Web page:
What is the biggest humans problem nowadays? Modern society is used to living a comfortable life using all kinds of gadgets which simplify our lifestyle. We pay more attention to IT technology that produces all programs making our life more comfortable, cozy, and cheerful. However pursuing technology happiness we begin to forget another important world that keeps us alive — the environment and natural resources.
So the greatest world`s economic, political, and social systems draw their attention to this “pain”. Financial systems have not stood by idly and develop original solving of environmental problems. There is, at least, a desire for the sustainability of financial systems.
Already a hotbed for green finance, Asia is poised to become even more so as China makes green finance a national priority for 2021 and the next five years.
In a speech titled “Make Full Use of China’s Monetary Policy Space and Promote Green Finance” at the recent Roundtable of China Development Forum, Yi Gang — governor of the People’s Bank of China — said China’s goal to reach carbon emission peak by 2030 and achieve carbon neutrality by 2060 (also known as the “30/60 goal”) sets a high bar for the government as well as China’s private sector.
“Hundreds of trillions of RMB is needed to achieve the 30/60 goal. Public finance, however, could cover only a tiny fraction. It is therefore imperative to put in place sound public policy incentives to encourage market forces to fill in the gap,” Yi said.
Interest in green bonds — debt instruments that enable capital-raising and investment for new and existing projects with environmental benefits, including climate change mitigation — has been increasing around the world.
The global green bond market issued a record US$269.5 billion in 2020, an increase from US$266.5 billion in 2019, according to Climate Bonds Initiative, a U.K.-based non-profit organization working on mobilizing the US$100 trillion bond market for climate change solutions. More than US$1 trillion cumulatively in green bonds have been issued to date. But the green bond market is still a small percentage of global bond issuance — about 3.5%, according to research by the Bank for International Settlements (BIS).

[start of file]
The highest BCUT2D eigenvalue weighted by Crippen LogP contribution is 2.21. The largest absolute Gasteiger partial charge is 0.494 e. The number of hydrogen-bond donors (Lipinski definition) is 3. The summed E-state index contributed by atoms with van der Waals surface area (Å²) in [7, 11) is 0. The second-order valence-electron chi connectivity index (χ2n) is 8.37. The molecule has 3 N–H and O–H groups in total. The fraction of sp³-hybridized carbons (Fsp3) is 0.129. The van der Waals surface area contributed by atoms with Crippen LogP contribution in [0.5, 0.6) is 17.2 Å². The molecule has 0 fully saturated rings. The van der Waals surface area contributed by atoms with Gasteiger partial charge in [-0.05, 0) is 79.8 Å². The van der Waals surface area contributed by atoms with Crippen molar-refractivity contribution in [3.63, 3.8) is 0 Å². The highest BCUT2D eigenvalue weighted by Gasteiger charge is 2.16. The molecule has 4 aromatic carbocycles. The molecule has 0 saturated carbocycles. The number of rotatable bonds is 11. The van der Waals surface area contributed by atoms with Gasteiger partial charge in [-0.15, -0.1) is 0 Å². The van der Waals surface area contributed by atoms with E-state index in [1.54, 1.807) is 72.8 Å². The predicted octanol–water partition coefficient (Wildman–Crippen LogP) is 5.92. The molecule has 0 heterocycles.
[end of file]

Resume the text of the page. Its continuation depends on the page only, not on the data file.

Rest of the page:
A survey of 425 investors in 27 countries found that global investors planned to double their sustainable assets under management by 2025, with allocations to the sustainable fixed income asset class set to increase, according to BlackRock’s 2020 Global Sustainable Investing Survey.
However, poor quality or availability of environmental, social and governance (ESG) data and analytics are the biggest barriers to wider implementation of impact or sustainable investing the report highlights. According to the Green Bond Principles, issuers of green bonds have to be clear about four core components: use of proceeds, the process for evaluating and selecting projects, management of proceeds, and timely reporting to investors.
Experts say there is a lack of consistency in the definitions of what is green and sustainable as well as transparency in the monitoring and reporting of outcomes.
Blockchain can power green finance
Tokenization is an excellent way to do that because it’s part of that traceability solution where one token can only be created if, one, the project existed, and two, it satisfied certain requirements. Internet of Things (IoT) devices and Artificial Intelligence could also be used on-location to collect real-time data to improve traceability and investor reporting.
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Blockchain technology and digital securities are a game-changer for all private market issuances because they automate manual processes, allowing the securities to be distributed in smaller units and to be traded freely on an exchange.
Through blockchain technology and smart contracts, digitization can also significantly reduce upfront issuance and ongoing administrative costs, which have limited access to traditional bond markets to larger issuers.
See related article: How blockchain is transforming the investing and securities industry
The cost savings can be significant. According to a report by the HSBC Centre of Sustainable Finance and the Sustainable Digital Finance Alliance, the estimated cost of issuing a green bond under a standard process was US$6.4 million compared to just US$692,000 for a full blockchain automated issuance.
Green finance gaining momentum
With the United Nations’ sustainable development goals initiatives targeted to be achieved by 2030 and the 2021 U.N. Climate Change Conference scheduled to be held in November this year, green finance and fintech are gaining attention from governments and the private sector. While Europe and the U.S. currently dominate in terms of green bond issuance, Asia is well-positioned to make up a lot of ground that might have been lost.
Asia’s green finance hubs
Asia contributes about a quarter of global green bond issuances annually, and a slew of green finance initiatives have been announced in the region in recent months. Singapore, Southeast Asia’s largest green finance market that also accounts for close to 50% of cumulative ASEAN green bond and loan issuances, announced last month that it would issue US$14 billion (S$19 billion) of green bonds on the public sector infrastructure projects. As part of its Green Finance Action Plan, the government is taking the lead to deepen market liquidity for green bonds, attract green issuers, capital and investors, and catalyze the flow of capital towards sustainable development in Singapore and beyond.